Suddenly, the old man broke off and, in a manner now sprightly and invigorated, pulling books from shelves, grandly gesticulating at framed images, almost dancing now upon his feet, indicated for Marcus to follow him inside. Marcus understood little of what was said, but he picked out names, names which evidently bore weight and yet floated, floated daintily through the room, weaving and darting between the stacks of books as if making for the exit, as if possessed of a life of their own, yet dragged inexorably back in by Reginald’s orbit, by his intimate need for them and them for him. Names like Calvino, like Petrarch, like Havemann, Joyce, Gass, like Améry or Handke, Swinburne, Enzensberger, or De Quincey, names which meant nothing to Marcus, nothing at all, yet whose pace and structure and rhythm, whose atmosphere, entranced him. Behind this cosmos of names hung a painting, a painting of a large room, large and empty, devoid of furniture, chopped in half at the waist as if looked down upon, empty that is save for three men, prostrate on their knees with their arms extended before them, their heads bowed and tilted, their hands hard at work, for they are scraping the floor, hard at work scraping the floor, and the product of their labour is curled around them in ringlets like snakeskin.
Reginald finally halted and drew breath, but the atmosphere which now thronged throughout the room survived his voice. It seemed to take on mass and effervescent direction, carrying the two men out of the backdoor and into the garden. Here Marcus set about to work, unbidden, unable to hold himself back. His hands grew into tools, his fingers became sharp and incisive, tweaking and upending, his palms moulding and sifting through material. He held nothing, it was part of him, it was all part of him. And as he worked Reginald read, perched in a rocking chair which tumbled gently back and forth, his fingertips resting against the delicate gold lettering of the work’s spine, his thumb and forefinger darting forward to turn each page, his voice – his voice breathing magic into every word, magic which poured into Marcus’s ears as he worked. The young man bathed in these words, they supported him like a hammock tied between two trees, and though still he could make neither head nor tail of most sentences they upended him all the same. The saplings tilted their nascent trunks in hope of finding the voice, and the sun itself leaned back and listened as it sliced its way through the sky.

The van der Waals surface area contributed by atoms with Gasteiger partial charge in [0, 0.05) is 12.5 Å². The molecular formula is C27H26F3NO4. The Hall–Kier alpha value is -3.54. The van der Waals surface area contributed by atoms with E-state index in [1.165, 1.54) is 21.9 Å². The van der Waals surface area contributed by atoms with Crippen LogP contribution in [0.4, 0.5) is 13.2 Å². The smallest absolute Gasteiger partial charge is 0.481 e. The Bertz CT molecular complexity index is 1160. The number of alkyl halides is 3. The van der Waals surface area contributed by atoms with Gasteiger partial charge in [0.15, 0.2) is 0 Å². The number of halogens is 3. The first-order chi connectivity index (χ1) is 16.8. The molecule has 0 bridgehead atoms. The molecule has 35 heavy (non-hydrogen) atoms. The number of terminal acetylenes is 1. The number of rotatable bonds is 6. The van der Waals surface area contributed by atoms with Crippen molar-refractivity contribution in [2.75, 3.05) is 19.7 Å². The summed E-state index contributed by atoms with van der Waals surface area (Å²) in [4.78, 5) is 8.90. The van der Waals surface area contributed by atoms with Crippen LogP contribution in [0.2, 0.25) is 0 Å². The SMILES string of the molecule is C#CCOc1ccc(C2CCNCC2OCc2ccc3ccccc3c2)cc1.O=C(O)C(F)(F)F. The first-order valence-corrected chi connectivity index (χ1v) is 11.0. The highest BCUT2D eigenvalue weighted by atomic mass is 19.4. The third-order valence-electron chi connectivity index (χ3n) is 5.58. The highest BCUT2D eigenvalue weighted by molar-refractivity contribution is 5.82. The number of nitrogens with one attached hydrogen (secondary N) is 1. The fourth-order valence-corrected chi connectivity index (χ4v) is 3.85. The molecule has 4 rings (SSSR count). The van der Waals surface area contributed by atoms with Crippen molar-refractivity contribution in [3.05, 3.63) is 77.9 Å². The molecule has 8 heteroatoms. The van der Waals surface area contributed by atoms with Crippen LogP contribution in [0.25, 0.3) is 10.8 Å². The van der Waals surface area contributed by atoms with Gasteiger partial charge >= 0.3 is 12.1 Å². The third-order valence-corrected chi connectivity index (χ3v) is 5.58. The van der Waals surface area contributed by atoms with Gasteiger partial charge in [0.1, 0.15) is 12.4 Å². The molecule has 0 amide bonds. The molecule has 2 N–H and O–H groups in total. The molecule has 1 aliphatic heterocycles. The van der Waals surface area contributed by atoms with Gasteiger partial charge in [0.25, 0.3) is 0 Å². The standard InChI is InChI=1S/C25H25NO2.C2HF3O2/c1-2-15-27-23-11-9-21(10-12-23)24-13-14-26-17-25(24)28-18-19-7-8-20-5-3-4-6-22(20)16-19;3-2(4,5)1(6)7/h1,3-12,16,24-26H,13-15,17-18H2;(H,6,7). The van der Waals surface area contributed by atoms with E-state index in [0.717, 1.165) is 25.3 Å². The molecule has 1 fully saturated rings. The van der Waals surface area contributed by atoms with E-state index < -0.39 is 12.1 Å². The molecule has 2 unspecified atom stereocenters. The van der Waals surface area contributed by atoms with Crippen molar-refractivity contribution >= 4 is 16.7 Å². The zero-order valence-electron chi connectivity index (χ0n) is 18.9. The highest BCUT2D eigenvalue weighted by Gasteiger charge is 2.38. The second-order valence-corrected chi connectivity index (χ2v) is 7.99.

In this ecstasy, this synaesthetic rapture, Marcus laboured deeper into the garden. Beyond the saplings, the hedgerows, the beds of flowers, he emerged into a glade. At the centre of this clearing stood – and here his spine tingled with sublime excitement – the carapace of an old oak tree. It could not be the same as that in the allotment, but to Marcus it seemed a homecoming nonetheless. Down on hands and knees he went, pulling himself inside, the dead and dying wood coyly scratching his skin, until he was sealed within, his thoughts focused on one end: resurrection.
Spurred on by the undulation of Reginald’s voice, its variant speed and rhythm, as if he were a shaman summoning up some forest sprite or more ancient chthonic brute, this came quickly. In what felt like a matter of instants, this symbiosis of word and plant and man was complete. From his sumptuous vantage point, Marcus surveyed the garden, the house, the small smooth figure of Reginald, a smile woven across his face, his hands still clasped around the book from which he was reading. The sun was setting by now, leaving him alone in the sky. When night fell, he saw the old man rise from his rocking chair and re-enter the cottage, which also settled into sleep.
The idea of returning to his prior state, of slaughtering what he and Reginald had wrought, was a sin too great for Marcus to consider. The intermingling was too narrow, the metamorphosis irreversible. He was a stylite and this tree his pillar. It was with the contentment of radical and unremitting self-sacrifice that he finally rested.
The next morning, he awoke to music. Raindrops dabbled against his branches. Reginald’s words rang loud and clear. Their harmony left nothing to be desired.
Jack Graveney graduated 2022 with a Starred First in History and German from the University of Cambridge, and will soon be heading to Oxford for a Masters, writing his thesis on labour, happiness, and community in the work of Friedrich Nietzsche. His work has been published in German Life and Letters, The Oxonian Review, The Cambridge Journal of Law, Politics, and Art, and the Cambridge Review of Books. Jack is the Managing Editor of CJLPA.